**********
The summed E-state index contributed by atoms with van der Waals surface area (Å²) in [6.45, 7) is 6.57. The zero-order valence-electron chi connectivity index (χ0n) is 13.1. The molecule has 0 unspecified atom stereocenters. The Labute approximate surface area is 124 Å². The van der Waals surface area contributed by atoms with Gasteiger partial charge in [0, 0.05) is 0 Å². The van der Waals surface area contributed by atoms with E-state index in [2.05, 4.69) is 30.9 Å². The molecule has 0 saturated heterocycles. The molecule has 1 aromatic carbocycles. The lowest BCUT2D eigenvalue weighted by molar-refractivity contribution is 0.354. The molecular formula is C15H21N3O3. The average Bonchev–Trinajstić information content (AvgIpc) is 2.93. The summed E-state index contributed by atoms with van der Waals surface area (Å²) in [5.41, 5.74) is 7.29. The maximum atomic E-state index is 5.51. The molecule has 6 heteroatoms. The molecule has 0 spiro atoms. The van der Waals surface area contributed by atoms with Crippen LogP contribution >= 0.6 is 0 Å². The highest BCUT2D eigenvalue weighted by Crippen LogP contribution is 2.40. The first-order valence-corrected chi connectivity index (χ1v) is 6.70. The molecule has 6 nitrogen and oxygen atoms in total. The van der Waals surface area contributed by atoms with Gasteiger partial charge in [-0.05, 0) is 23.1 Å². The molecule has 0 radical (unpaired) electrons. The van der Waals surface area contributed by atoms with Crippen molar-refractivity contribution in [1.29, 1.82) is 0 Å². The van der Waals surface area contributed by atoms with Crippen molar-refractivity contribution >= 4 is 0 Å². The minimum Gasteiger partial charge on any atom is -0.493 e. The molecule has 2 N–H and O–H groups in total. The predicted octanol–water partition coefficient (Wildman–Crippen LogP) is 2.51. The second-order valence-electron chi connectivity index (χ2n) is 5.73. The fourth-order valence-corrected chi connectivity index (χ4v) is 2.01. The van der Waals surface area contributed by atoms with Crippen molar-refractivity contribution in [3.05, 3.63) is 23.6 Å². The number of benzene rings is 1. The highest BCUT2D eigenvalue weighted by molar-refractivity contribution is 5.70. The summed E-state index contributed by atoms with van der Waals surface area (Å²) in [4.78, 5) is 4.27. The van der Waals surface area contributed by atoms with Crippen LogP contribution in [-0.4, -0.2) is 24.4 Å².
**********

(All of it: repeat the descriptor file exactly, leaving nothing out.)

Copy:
The summed E-state index contributed by atoms with van der Waals surface area (Å²) in [6.45, 7) is 6.57. The zero-order valence-electron chi connectivity index (χ0n) is 13.1. The molecule has 0 unspecified atom stereocenters. The Labute approximate surface area is 124 Å². The van der Waals surface area contributed by atoms with Gasteiger partial charge in [0, 0.05) is 0 Å². The van der Waals surface area contributed by atoms with E-state index in [2.05, 4.69) is 30.9 Å². The molecule has 0 saturated heterocycles. The molecule has 1 aromatic carbocycles. The lowest BCUT2D eigenvalue weighted by molar-refractivity contribution is 0.354. The molecular formula is C15H21N3O3. The average Bonchev–Trinajstić information content (AvgIpc) is 2.93. The summed E-state index contributed by atoms with van der Waals surface area (Å²) in [5.41, 5.74) is 7.29. The maximum atomic E-state index is 5.51. The molecule has 6 heteroatoms. The molecule has 0 spiro atoms. The van der Waals surface area contributed by atoms with Crippen LogP contribution >= 0.6 is 0 Å². The highest BCUT2D eigenvalue weighted by Crippen LogP contribution is 2.40. The first-order valence-corrected chi connectivity index (χ1v) is 6.70. The molecule has 6 nitrogen and oxygen atoms in total. The van der Waals surface area contributed by atoms with Gasteiger partial charge in [-0.05, 0) is 23.1 Å². The molecule has 0 radical (unpaired) electrons. The van der Waals surface area contributed by atoms with Crippen molar-refractivity contribution in [1.29, 1.82) is 0 Å². The van der Waals surface area contributed by atoms with Crippen molar-refractivity contribution >= 4 is 0 Å². The minimum Gasteiger partial charge on any atom is -0.493 e. The molecule has 2 N–H and O–H groups in total. The predicted octanol–water partition coefficient (Wildman–Crippen LogP) is 2.51. The second-order valence-electron chi connectivity index (χ2n) is 5.73. The fourth-order valence-corrected chi connectivity index (χ4v) is 2.01. The van der Waals surface area contributed by atoms with Crippen molar-refractivity contribution in [3.05, 3.63) is 23.6 Å². The number of benzene rings is 1. The highest BCUT2D eigenvalue weighted by molar-refractivity contribution is 5.70. The summed E-state index contributed by atoms with van der Waals surface area (Å²) in [4.78, 5) is 4.27. The van der Waals surface area contributed by atoms with Crippen LogP contribution in [-0.4, -0.2) is 24.4 Å².